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Spain avoids recession with the advantage of attracting tourism and another year of trade surplus

Spain will close 2022 with a positive current account balance (the difference between exports, including tourism, and imports in relation to GDP) for the eleventh year in a row. And this will happen despite the historic escalation of energy taxes (due to rising prices of oil and gas). This strength reflects the transformation of the economy since the Great Financial Crisis of 2008. In this inflationary crisis, it is the main engine of growth resilience.

It can be considered crucial to explain the resilience of our country’s economy, which is the only one of the four big ones in the European Union (EU) to avoid a technical recession (two consecutive quarters of declining activity), according to most forecasts. . And the one that will grow the most in both 2022 and all of 2023.

“We expect Germany and Italy to be more affected by the energy crisis than France and Spain. The most important reason is that the former are more dependent on Russian gas imports, while the latter have diversified energy sources and are relatively more intensive in the service sector. This is especially true in the case of Spain, which still has room to recover from the COVID-19 crisis,” observes a team of Goldman Sachs analysts.

“Good labor market indicators and savings accumulated by families [por supuesto de forma muy desigual entre los más ricos y los más pobres] They can also provide some support to consumption in the short term,” said Riccardo Marcelli, an economist at Oxford Economics.

“However, the large impact of inflation on real earnings and uncertainty suggests that the outlook will be weak.” Meanwhile, the ECB interest rate hike is already dampening business investment [lo que contrarresta en parte los fondos europeos]. As a result, it is unlikely that the Spanish economy will survive a mild winter contraction. But it will hold up well. And this is probably due to the fact that the gross domestic product is still 2% below the pre-pandemic level, which is why it is being increased by the recovery effect and the continued rise of tourism”, he analyzes.

Transformation of the economy

“15 years ago you told me this and it seemed impossible,” says David Cano, managing partner of AFI. “The current account balance is one of the best ways to measure whether an economy is living beyond its means,” reflects this economist. “Deficits mean someone is going to fund you, and that happened between 2002 and 2012,” he continues.

“There is only one country that can have a deficit [comercial]And this is the United States,” AFI expert notes. “Spain managed to correct this current account deficit: on the one hand, because we tightened our belts. [sufrió una fuerte devaluación, que para las familias se tradujo en una fuerte pérdida de poder adquisitivo que ahora vuelve a repetirse]We stopped taking loans, the housing market was cleared…” he continues.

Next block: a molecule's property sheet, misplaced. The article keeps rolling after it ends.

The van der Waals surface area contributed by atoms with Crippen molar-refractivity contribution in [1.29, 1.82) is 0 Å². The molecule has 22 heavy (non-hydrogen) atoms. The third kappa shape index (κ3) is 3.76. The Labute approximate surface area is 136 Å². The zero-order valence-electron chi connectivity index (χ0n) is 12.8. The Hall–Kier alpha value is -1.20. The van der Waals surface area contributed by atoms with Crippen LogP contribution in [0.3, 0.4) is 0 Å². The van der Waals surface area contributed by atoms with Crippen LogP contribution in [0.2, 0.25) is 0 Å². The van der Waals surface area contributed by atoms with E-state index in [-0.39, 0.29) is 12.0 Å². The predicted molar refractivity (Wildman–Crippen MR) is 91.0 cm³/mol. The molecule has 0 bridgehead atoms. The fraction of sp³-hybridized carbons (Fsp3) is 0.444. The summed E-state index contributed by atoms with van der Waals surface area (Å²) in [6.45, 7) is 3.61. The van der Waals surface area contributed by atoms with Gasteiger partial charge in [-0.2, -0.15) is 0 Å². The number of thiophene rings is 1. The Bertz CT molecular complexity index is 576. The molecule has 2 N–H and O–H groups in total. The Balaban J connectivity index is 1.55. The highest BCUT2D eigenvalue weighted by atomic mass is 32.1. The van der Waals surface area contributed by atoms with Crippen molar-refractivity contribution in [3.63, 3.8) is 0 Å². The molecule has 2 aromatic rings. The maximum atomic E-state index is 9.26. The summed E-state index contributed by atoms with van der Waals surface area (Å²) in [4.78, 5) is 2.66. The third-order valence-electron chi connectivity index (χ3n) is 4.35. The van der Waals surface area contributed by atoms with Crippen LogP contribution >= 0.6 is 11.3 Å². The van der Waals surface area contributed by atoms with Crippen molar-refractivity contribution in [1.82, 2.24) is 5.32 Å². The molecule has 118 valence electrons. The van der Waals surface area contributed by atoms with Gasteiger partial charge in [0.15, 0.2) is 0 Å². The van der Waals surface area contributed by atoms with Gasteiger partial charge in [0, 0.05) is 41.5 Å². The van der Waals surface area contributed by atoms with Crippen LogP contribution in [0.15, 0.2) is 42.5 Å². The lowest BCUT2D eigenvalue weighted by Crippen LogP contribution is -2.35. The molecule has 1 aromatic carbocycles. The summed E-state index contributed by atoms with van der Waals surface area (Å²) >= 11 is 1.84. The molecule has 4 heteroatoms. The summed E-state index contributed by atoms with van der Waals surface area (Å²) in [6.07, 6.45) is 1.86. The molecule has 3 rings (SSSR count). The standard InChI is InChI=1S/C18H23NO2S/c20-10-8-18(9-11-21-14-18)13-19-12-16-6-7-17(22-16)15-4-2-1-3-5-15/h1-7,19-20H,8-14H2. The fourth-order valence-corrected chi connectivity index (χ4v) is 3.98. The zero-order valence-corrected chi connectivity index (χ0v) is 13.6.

Today, “the big news is that we are able to export: we spend less, but the most important thing is that we get more,” he notes. The first major factor in this transformation was tourism, with a record 84 million travelers in 2019. This 2022, the first year without restrictions due to the pandemic, visits to Spain will still be between 15% and 20% minor.

“Tourism was a replacement for construction,” David Kano believes. “The economy has entered a crisis [de la pandemia] It’s in very good shape,” agrees Francisco Quintana, Strategy Director of ING Spain. The greatest intensity of the return was reserved for this 2022, before the start of the war in Ukraine, “thanks to the good recovery of the tourism sector in particular”, says Quintana, who recalls that it is a fundamental industry “that contributed to 14% of the GDP in 2019.”

In addition, Spanish companies were able to sell more goods and services (consulting, training…), so that exports in Spain are 32%, while the average of developed countries is close to 25%.

The great paradigm of current account surpluses is Germany, but that is changing due to an inflationary crisis due to dependence on cheap energy. Now your industry is not as competitive. At the same time, the greater weight of services in our country offers a great advantage.

“In a year when we spend more money on oil, we make up for it with exports and tourism,” concludes David Cano, of AFI. However, the latest survey of the export situation of the Ministry of Industry, Trade and Tourism reflects worse expectations compared to previous quarters.

Almost all institutions and firms of the Funcas Panel “revised the forecast of export growth more than the increase in the estimate of import growth”, emphasizes the think tank itself.

The best news comes from tourism. The hotel sector registered a 14.6% increase in revenue per available room compared to 2019. The increase was especially significant in the month of August, as it was 16.9% more than the 2019 data.

Source: El Diario





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